"The Island" is his first motion picture free of the creative poison that is producer Jerry Bruckheimer, but director Michael Bay (2003's "Bad Boys II
") can't help but put into play a lot of the old Bruckheimer calling cards: the bombastic score, the sun-dappled slow motion kisses, the sepia-toned cinematography, the love scene lit to perfection, and the frenetic editing of the action scenes. Old habits must really die hard. For a while, though, Bay actually tricks the audience this time into thinking there's more substance than usual underneath the surface. The opening half-hour of "The Island" is invigorating and painstakingly structured in the way it only very slowly reveals the truth of what is going on. In other words, it takes its time in the most enthralling of ways, setting up the characters with efficiency and bringing to life a closed-off futuristic world unlike the kind we know. The rapturous spell regrettably does not last, its endless story possibilities floundered in the most lazy and rudimentary of fashions. By the end, director Michael Bay has deflated all rooting interest and thrown logic out the window in favor of shootouts and been-there-done-that chase sequences.
The year is 2019 and the past contamination of the outside world has brought about an indoor society where the residents, all dressed in form-fitting white attire, eagerly await their chance to be picked in a random lottery. The lucky chosen one is then sent to a beautiful island utopia to continue the reproduction of human life on the planet. Despite all this, more and more people are found on the outside almost every day and seek shelter with them. When Lincoln Six Echo (Ewan McGregor) happens upon a moth one daythey have been told bugs have been rendered extincthe grows all the more suspicious. A personal investigation leads him to discover that there is no island at all, the lottery winners actually taken by their so-called "supervisors" to serve a grimmer purpose. With gal pal Jordan Two Delta (Scarlett Johansson) the latest lottery pick, Lincoln and Jordan go on the run, discovering that the outside world is, in fact, alive and well. With the supervisors and henchmen in hot pursuit, they soon find out the truth: they are clones of living human beings, their bodies used as insurance in an attempt for the rich to expand their life expectancy by up to an additional seventy-five years.
The first act of "The Island," a high-concept sci-fi-thriller in the vein of 1997's "Gattaca," 1998's "Dark City" and 2002's "Minority Report
," holds such promise as it seductively peels away layer upon layer of the falsities that Lincoln and Jordan have been brought up to know that one can't help but be more and more discouraged the longer it goes on. Once these two appealing, easy-on-the-eyes protagonists breach the security barrier and go on the run, the diversions that are the subsequent nonstop manic chases and fight scenes can only last so long before the viewer naturally expects it to return to its more thought-provoking, idea-based first half-hour.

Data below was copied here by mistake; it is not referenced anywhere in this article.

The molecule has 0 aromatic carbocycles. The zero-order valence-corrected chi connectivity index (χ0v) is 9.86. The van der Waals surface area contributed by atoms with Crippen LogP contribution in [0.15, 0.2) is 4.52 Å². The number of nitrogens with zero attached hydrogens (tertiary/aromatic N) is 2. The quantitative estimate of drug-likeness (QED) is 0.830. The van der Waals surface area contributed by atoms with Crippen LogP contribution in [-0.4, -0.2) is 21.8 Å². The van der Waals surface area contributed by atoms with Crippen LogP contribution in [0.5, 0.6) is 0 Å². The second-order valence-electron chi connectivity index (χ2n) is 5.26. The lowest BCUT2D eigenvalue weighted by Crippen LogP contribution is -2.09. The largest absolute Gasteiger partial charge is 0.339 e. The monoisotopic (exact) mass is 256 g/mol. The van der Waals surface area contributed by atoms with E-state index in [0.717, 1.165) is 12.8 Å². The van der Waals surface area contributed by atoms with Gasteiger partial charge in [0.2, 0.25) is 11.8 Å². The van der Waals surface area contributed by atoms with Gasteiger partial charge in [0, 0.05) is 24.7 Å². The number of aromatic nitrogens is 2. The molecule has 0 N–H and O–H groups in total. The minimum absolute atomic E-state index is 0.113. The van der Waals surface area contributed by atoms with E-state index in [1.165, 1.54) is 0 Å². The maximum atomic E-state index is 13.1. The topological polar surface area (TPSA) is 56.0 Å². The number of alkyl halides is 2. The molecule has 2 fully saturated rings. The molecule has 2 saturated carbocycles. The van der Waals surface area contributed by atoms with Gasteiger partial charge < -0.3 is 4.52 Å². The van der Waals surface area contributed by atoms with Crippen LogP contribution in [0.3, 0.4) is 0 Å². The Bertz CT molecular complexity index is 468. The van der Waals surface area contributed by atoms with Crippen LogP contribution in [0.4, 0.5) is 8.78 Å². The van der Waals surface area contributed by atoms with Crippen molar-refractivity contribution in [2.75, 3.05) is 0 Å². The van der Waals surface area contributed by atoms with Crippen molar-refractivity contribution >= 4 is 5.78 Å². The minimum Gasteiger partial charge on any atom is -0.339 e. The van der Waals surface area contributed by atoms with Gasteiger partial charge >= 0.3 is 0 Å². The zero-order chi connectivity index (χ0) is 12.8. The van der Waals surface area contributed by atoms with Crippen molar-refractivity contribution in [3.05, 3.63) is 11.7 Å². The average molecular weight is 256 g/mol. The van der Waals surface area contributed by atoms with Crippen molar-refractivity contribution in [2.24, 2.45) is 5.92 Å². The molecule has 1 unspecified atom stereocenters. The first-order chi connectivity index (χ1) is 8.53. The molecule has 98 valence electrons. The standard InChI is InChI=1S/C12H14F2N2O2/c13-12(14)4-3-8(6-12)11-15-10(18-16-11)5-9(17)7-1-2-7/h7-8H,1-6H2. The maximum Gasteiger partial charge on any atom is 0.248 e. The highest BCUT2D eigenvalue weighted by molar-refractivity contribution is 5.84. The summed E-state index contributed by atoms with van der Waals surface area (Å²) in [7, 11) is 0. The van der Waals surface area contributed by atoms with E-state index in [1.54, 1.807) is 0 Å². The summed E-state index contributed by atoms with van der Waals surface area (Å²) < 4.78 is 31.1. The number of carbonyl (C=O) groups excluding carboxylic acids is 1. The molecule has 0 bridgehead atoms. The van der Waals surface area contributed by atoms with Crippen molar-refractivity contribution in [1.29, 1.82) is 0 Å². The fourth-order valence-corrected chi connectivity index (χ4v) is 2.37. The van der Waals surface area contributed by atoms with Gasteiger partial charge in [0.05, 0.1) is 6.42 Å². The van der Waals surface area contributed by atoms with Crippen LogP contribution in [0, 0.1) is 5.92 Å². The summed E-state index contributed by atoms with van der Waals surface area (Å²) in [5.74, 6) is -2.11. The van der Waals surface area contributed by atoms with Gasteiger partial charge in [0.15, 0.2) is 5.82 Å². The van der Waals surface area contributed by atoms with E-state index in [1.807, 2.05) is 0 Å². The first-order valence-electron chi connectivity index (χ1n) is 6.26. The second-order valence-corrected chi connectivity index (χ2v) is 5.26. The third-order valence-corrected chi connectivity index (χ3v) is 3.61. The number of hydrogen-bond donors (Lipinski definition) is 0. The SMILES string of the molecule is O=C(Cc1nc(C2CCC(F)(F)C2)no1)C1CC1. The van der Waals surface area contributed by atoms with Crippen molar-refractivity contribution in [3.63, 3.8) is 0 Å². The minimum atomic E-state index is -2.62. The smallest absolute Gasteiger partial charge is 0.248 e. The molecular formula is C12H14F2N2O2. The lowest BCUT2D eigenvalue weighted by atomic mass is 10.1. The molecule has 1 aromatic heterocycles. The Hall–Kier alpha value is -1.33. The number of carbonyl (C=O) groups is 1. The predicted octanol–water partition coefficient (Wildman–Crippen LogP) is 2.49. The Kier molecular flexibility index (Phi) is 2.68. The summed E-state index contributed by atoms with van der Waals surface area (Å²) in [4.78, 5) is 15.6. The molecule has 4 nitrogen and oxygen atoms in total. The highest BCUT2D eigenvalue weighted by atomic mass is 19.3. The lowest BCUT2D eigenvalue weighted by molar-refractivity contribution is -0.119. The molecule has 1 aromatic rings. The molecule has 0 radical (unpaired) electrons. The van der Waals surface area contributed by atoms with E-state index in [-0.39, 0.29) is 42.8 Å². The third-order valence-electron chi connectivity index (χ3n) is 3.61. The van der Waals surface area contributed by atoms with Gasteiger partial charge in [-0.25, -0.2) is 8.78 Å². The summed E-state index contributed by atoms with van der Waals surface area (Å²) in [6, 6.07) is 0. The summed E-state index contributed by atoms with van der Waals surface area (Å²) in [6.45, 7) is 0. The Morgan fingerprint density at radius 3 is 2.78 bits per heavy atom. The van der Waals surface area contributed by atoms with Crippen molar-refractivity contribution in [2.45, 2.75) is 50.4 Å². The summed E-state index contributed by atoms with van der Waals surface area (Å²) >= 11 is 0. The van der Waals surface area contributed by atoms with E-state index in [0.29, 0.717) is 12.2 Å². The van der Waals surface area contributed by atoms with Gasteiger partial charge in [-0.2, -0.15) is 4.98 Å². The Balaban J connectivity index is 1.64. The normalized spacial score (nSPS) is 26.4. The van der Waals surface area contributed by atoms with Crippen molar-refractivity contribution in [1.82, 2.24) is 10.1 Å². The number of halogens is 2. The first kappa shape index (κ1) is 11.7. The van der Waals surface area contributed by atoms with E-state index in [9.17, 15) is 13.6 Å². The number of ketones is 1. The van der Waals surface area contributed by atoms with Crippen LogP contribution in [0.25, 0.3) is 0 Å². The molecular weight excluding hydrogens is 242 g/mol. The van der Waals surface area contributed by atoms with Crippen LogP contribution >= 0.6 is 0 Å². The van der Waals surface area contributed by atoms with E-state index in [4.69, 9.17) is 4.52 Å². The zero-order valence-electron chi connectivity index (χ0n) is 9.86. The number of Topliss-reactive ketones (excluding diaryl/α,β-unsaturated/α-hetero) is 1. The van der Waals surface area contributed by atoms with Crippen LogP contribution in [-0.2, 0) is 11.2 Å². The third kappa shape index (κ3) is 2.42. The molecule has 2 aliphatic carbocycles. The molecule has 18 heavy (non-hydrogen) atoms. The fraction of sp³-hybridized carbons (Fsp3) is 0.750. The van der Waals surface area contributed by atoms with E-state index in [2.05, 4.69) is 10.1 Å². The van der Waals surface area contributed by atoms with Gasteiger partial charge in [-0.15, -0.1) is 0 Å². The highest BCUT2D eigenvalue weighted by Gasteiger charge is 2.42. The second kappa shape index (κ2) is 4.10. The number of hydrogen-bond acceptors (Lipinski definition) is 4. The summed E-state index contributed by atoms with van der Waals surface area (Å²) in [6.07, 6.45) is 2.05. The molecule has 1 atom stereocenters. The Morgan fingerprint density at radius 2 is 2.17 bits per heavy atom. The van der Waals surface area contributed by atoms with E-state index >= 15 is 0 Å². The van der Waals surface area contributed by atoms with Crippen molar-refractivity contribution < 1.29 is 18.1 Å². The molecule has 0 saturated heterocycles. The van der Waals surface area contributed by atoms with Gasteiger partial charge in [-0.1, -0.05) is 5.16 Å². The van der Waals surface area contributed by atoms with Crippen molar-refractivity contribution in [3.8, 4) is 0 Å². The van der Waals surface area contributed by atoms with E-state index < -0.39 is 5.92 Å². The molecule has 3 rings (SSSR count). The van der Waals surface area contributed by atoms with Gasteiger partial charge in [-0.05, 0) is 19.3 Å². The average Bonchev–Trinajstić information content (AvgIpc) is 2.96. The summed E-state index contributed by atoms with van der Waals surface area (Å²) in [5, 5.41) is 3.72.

Intoxicated by their big budget and commercial capabilities, screenwriters Alex Kurtzman, Robert Orci, and Caspian Tredwell-Owen (2003's "Beyond Borders") derail the project in a flurry of scenes where Lincoln and Jordan run for dear life, mixed with not one, not two, but three
automobile chases that, sorry to say, are even too patently absurd for escapist entertainment. These action sequences are professional enough that they keep your attention, but once they are over and all that is left is a climax of ridiculous Screenwriting 101 coincidences, too-convenient reveals, and rapid gunfire, you have stopped caring altogether and are left wondering how such provocative ideas could be so carelessly squandered.
There are ethical and moral questions in "The Island"about cloning, about the price put on one's life and vanity, about the level of importance a manufactured being has in comparison to their naturally biological counterpartsthat demand exploration, but are only fleetingly touched upon. Mostly, they are thrown to the wayside as the plot starts discouragingly spinning its wheels, and the total disregard of attention to the huge, probably world-altering implications of the final scenes isn't just neglectful, but also irresponsible. When two characters lock lips in the final scene as the sun meticulously shines in the background giving them an unblemished orange glow, it is nearly as superficial as anything in Michael Bay's insipid past oeuvre that includes 1998's unbearable "Armageddon" and 2003's disgustingly offensive "Bad Boys II
Ewan McGregor (2005's "Star Wars: Episode III -Revenge of the Sith
") and Scarlett Johansson (2004's "In Good Company
"), making for some bewitching chemistry together, can't be put to fault. Besides never having looked better, they give engaging, dedicated performances for as long as they can stay afloat the increasing barrage of utilized stuntmen. Lending fine-tuned if cliched support are Steve Buscemi (2003's "Big Fish
"), whose character of McCord is on hand for the sole purpose of explaining away the required exposition, and Djimon Hounsou (2005's "Beauty Shop
"), whose antagonistic Albert Laurent experiences an abrupt last-minute change of heart just so he can serve the needs of the script. Before long, all these fine actors are downgraded to mere pawns in Michael Bay's master plan that bigger and louder must mean better. He is sorely mistaken. In the case of "The Island," it only means dumber.